Value chain

Ethiopian Wheat Value Chain: What Nigeria Can Learn – By: .

By Tiberio Chiari

Much of the 750 million tonnes (MT) of wheat produced globally is at risk due to the ongoing war between Russia and Ukraine, the two major wheat-producing countries.

The disruption is weighing heavily on the global food value chain, as the two countries are also major exporters of wheat. Africa is one of the regions hardest hit by the disruptions, as the continent still relies mainly on wheat imports to meet its production shortfalls.

In a recent report, the Food and Agriculture Organization of the United Nations highlighted the need for sub-Saharan Africa, which accounts for only 1.4% of the total wheat produced in the world, to increase its food production levels to avoid hunger and recession. arising from food shortages/higher prices caused by continued supply chain disruption.

In particular, Nigeria, the most populous country in sub-Saharan Africa, must make efforts to ensure that its 200 million people are consistently fed. Interestingly, the country can look to Ethiopia, Africa’s top wheat producing country and the continent’s second most populous country, to find out what works and what may not work in developing a robust wheat value chain. Here are some points to consider. Like Nigeria, Ethiopia has not achieved sufficient total wheat production due to demographic reasons and new consumption habits in urban areas.

In Ethiopia, the consumption of wheat has been customary for centuries and its cultivation has spread over almost the entire territory. Total demand exceeds 6.5 million tons per year, exceeding local production by about 1.5 to 2 million tons. As in Nigeria, importation is therefore a common practice in this country.

For decades, the Ethiopian government has promoted structural interventions to increase wheat production in the country and the effectiveness and efficiency of its value chain. The government strategically continues to deepen its partnership with farmers’ cooperatives and the millers’ association to achieve the wheat expansion program. Here are the highlights of government intervention in the Ethiopian wheat value chain:

The government continues to redouble its efforts to ensure that the country’s current dependence on wheat imports (of around 1.7 million tonnes) is completely reversed. After years of experimentation on the ground, in 2021 the Ethiopian government launched a new plan titled “Irrigation-Based Wheat Production: A Transformation from Import to Export”.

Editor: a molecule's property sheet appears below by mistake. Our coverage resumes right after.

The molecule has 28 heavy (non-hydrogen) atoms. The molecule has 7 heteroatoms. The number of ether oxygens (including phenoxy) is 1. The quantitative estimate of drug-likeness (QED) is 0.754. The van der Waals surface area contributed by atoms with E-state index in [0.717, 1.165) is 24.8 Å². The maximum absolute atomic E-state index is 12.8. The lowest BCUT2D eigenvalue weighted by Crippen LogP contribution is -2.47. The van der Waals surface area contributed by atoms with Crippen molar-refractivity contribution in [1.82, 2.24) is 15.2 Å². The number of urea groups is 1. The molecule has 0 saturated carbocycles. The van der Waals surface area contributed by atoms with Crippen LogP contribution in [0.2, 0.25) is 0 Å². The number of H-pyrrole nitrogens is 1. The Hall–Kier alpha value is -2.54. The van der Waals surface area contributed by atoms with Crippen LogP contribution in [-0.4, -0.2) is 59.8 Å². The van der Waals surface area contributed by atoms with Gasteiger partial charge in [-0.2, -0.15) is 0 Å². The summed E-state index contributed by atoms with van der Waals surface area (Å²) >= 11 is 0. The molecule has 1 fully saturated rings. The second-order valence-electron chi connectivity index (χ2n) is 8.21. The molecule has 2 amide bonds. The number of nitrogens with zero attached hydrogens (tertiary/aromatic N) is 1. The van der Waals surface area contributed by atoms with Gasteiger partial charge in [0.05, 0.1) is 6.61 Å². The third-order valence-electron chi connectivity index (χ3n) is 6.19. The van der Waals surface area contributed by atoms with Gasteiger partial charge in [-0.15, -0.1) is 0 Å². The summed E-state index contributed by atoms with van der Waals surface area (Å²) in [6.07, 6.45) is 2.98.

The objective of the plan is to reduce the importation of wheat by producing during the cold season in the pastoral drylands currently available in the basins of the Awash, Omo and Shebelle rivers. International purchase of fertilizers and pesticides, including distribution to farmers at subsidized prices; the promotion of mechanized agriculture and the multiplication and distribution of certified seeds are some of the valuable areas in which the government has constantly intervened to improve the performance of the wheat production/processing industry.

The government has identified agricultural cooperatives, bringing together 4.7 million small farmers, as strategic players in achieving the desired economy of scale both in the provision of services (promotion of innovative technologies, distribution of inputs, rental of tractors and harvesters) and in the collection of production/marketing (storage and cleaning of the product, negotiation with intermediate and final buyers).

Essentially, the Ethiopian government has a long experience in formulating policies specifically addressing the creation and improvement of cooperatives at the primary, secondary and tertiary levels. Indeed, cooperatives strengthen social stability, connect young and old generations, engage with local authorities and other stakeholders, and are able to absorb economic and climatic shocks internally.

Interestingly, to ensure that millers produce wheat-derived foods at affordable prices for the Ethiopian population, the government has generally thwarted food price spikes by importing huge tons of wheat and delivering it to registered mills at a subsidized price.

In this scheme, the millers take on the obligation to supply bread to the population at a fixed reduced price, with the authorities acting for any necessary control.

The financial burden of wheat imports is particularly high for the Ethiopian Treasury and its hard currency reserves. Therefore, massive wheat imports are emergency strategies to prevent social suffering and possible civil unrest.

Other areas where the government has continuously intervened are the large-scale provision of storage facilities and market information systems to smallholder farmers across the country. The government also provides tax exemption for the import of agro-industrial equipment for flour milling, pasta making and bakery for players. The government’s intervention efforts also include the creation and recurrent strengthening of wheat research centers, both at central and local levels.

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Dr. Chiari is the former Agricultural Value Chains Program Manager in Oromia, Ethiopia